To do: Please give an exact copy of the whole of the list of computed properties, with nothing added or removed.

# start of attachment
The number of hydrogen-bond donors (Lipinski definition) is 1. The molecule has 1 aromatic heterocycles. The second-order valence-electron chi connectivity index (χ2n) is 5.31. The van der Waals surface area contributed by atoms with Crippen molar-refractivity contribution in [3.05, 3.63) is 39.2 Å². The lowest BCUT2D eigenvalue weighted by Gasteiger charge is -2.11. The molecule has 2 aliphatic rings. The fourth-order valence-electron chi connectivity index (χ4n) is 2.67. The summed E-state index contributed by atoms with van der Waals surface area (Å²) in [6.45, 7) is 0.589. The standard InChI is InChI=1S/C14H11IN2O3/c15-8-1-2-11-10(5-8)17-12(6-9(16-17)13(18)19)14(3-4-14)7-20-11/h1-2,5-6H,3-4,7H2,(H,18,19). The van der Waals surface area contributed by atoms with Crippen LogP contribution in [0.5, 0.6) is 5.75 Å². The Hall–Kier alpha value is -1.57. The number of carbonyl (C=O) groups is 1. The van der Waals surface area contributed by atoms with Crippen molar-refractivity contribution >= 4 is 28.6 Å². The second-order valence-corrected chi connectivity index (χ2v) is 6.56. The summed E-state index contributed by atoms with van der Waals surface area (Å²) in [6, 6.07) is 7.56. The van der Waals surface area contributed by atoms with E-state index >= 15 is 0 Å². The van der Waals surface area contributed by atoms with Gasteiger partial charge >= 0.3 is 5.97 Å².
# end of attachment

The number of hydrogen-bond donors (Lipinski definition) is 1. The molecule has 1 aromatic heterocycles. The second-order valence-electron chi connectivity index (χ2n) is 5.31. The van der Waals surface area contributed by atoms with Crippen molar-refractivity contribution in [3.05, 3.63) is 39.2 Å². The lowest BCUT2D eigenvalue weighted by Gasteiger charge is -2.11. The molecule has 2 aliphatic rings. The fourth-order valence-electron chi connectivity index (χ4n) is 2.67. The summed E-state index contributed by atoms with van der Waals surface area (Å²) in [6.45, 7) is 0.589. The standard InChI is InChI=1S/C14H11IN2O3/c15-8-1-2-11-10(5-8)17-12(6-9(16-17)13(18)19)14(3-4-14)7-20-11/h1-2,5-6H,3-4,7H2,(H,18,19). The van der Waals surface area contributed by atoms with Crippen LogP contribution in [0.5, 0.6) is 5.75 Å². The Hall–Kier alpha value is -1.57. The number of carbonyl (C=O) groups is 1. The van der Waals surface area contributed by atoms with Crippen molar-refractivity contribution >= 4 is 28.6 Å². The second-order valence-corrected chi connectivity index (χ2v) is 6.56. The summed E-state index contributed by atoms with van der Waals surface area (Å²) in [6, 6.07) is 7.56. The van der Waals surface area contributed by atoms with E-state index >= 15 is 0 Å². The van der Waals surface area contributed by atoms with Gasteiger partial charge >= 0.3 is 5.97 Å².